Tuesday, March 08, 2005

How do we spur development of new antibiotics?

At my hospital (Harbor-UCLA Medical Center) Dr. John Edwards, an infectious disease specialist, spoke at our grand rounds this morning.

He gave a rather chilling review of a problem many people aren't aware of. There is much more of a profit to be made on drugs people will be taking for a lifetime (anti-inflammatories, antihypertensive meds, anti-cholesterol meds, etc.) Because of this, there is very little incentive for drug companies to develop new antibiotics which will only be taken for a short time.

Given the extraordinary cost of bringing a drug to market, there are very few new antibiotics in the pipeline at this time. Unfortunately, the microbes are developing multi-drug resistance very rapidly and in time, will evolve to a state where they're resistant to just about anything now available.

Without new classes of antibiotics being developed to treat these evolving organisms, we could be facing a biologic disaster of literally biblical proportions.

Some ideas proposed to resolve this problem:
  • Establishment of a governmental body to determine drug classes with major public health implications who's development should be somehow encouraged.
  • Give drug companies financial incentives to pursue "less profitable" drug classes (eg. tax cuts on expenses directed at antibiotic development).
  • Cut some of the "red tape" currently in place to streamline the FDA approval process for such drugs.
  • Enhance intellectual property protections for such drugs (eg. extend patent protections, or give companies "vouchers" to extend patent protections to other drugs that the company produces in return for developing novel antibiotics.
  • Granting companies the ability to recover patent time lost during the development process.
  • Granting some sort of liability protections for drugs deemed of unique public health importance.

Personally, I would be in favor of some of the above proposals as long as they didn't interfere with patient safety and only conferred financial advantages to drug companies. Granting tax incentives and extending patent protections fall into that category.

I don't think that I'd be in favor "streamlining" the approval process or limiting liability for certain drug classes at this point. To me, that can only encourage a lack of conscientiousness and would not promote patient safety.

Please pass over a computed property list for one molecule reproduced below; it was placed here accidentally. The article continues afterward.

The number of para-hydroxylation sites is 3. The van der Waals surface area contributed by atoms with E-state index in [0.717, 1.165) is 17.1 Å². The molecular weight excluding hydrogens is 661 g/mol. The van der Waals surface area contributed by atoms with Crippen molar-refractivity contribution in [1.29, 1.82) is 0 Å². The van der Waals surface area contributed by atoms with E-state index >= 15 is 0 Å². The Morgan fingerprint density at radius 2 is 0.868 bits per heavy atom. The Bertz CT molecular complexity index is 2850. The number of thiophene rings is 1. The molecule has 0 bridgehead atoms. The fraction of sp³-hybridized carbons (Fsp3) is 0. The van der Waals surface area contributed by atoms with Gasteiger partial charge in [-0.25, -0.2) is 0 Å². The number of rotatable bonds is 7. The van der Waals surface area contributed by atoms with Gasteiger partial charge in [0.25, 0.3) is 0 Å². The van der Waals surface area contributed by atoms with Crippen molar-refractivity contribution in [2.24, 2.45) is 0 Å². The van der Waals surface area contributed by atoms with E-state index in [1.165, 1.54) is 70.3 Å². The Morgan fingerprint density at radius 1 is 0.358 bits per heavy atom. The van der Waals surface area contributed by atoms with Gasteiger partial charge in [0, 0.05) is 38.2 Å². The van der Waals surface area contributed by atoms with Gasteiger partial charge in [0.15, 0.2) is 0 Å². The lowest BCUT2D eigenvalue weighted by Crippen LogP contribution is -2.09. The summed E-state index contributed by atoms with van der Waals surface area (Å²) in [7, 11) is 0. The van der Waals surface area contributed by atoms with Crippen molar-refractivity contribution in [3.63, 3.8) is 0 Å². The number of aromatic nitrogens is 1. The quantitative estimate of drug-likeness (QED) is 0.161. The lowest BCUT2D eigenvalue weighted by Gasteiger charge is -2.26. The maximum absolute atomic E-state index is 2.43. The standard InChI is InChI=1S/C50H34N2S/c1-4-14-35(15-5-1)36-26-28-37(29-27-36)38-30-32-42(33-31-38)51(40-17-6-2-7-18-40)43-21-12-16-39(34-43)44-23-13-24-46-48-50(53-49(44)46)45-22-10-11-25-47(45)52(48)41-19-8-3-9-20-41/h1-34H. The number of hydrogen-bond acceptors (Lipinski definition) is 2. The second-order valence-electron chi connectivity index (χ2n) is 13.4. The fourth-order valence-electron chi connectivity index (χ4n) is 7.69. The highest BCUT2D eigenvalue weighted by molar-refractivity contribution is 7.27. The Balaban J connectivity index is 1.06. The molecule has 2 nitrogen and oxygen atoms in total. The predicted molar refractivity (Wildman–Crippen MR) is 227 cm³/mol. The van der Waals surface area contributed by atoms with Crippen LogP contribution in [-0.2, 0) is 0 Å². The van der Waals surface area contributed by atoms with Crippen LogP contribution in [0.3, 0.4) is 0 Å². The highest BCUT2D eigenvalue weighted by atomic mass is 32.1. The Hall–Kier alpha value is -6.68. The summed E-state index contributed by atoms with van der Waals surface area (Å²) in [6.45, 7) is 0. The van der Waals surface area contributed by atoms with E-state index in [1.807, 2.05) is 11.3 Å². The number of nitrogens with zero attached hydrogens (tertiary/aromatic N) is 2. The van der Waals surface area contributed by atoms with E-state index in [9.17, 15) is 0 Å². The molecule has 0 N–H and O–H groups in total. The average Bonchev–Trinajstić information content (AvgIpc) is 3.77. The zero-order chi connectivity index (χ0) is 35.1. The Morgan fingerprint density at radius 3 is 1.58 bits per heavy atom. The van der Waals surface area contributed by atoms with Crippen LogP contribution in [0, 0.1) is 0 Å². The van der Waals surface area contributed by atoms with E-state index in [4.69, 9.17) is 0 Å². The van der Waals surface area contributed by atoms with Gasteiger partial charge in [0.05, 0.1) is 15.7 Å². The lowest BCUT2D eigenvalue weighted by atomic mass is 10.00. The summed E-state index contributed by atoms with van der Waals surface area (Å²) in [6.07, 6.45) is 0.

One general question I have for the drug companies is this. Why aren't antibiotics profitable? In a free market, wouldn't it be reasonable for drug companies to recoup their development costs by simply charging more for those medications? If a course of antibiotics was as expensive as a brief course of some chemotherapeutic agents ($1,000+++) wouldn't the market pay it if there was no other option? Isn't this the essense of supply and demand?

One would think that providers would then conform to established guidelines suggesting when antibiotics are actually indicated. They would then be expected to prescribe the standard first line regimens when indicated reserving these new "big guns" for specific situations.

At any rate, a good review of these issues was presented in this Infectious Diseases Society of America (IDSA) white paper called Bad Bugs, No Drugs.

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3 Comments:

Blogger Henry Stern, LUTCF said...

There's another issue at play here as regards profitability: insurance carriers and formulies.

To a great extent, those who PAY for the meds drive the COST of the meds, and therefore their profitability. So the question needs to be addressed thru that lens, as well.

I feel like I've just participated in a drive-by commenting; I don't have the time to give this the explication it deserves. I'll try to stop by again later to flesh this out.

Sorry!

March 09, 2005 11:55 AM  
Blogger chargemaster said...

I had post to Medicine Man's quesion about profitability of antibiotics but for some reason it didn't post. I'll try a run at it again later.

hgstern

I think another wrinkle to your comment of "those who pay for meds drives the cost of the meds" is that Medicare now has a rule for competitive acquisition of outpatient drugs and biologicals. this rule states (for Medicare providers) that "Beginning January 1, 2006, physicians will generally be given a choice between obtaining these drugs from vendors selected through a competitive bidding process or directly purchasing these drugs and being paid under the average sales price system." What Medicare is doing is saying that they will take data from around the country of average sales prices and use an average of those averages to purchase drugs and also to base their reimbursement to hopsitals and physicians.

Here is the link.
http://www.cms.hhs.gov/providerupdate/regs/cms1325p.pdf

This is specifically for part B, but there is a program for part A as well.

As a general rule, what Medicare does, most large insurers will follow. Which in turn drives down profits.

March 09, 2005 1:07 PM  
Blogger OBloodyHell said...

If I may offer a trivial observation, part of this is also to be found in the doctor-patient relationship.

I am quite intelligent. In my younger days, I certainly was guilty of the common behavior of incomplete dosing. At no point did any doctor actually discuss with my why I should take every one of them, I was just given them and told to take them.

When you make the reasons for a behavior clear to a patient, then they can make properly informed choices about compliance. No, this does not mean that they all will, but it does increase the chances of it at little cost to the doctor or patient.

This isn't always practical, but when doctors take on that air of a boss, then the natural human tendency for individualism kicks in, and there is a tendency to resist any instruction for which the reasons seem insufficient.

May 31, 2005 10:19 PM  

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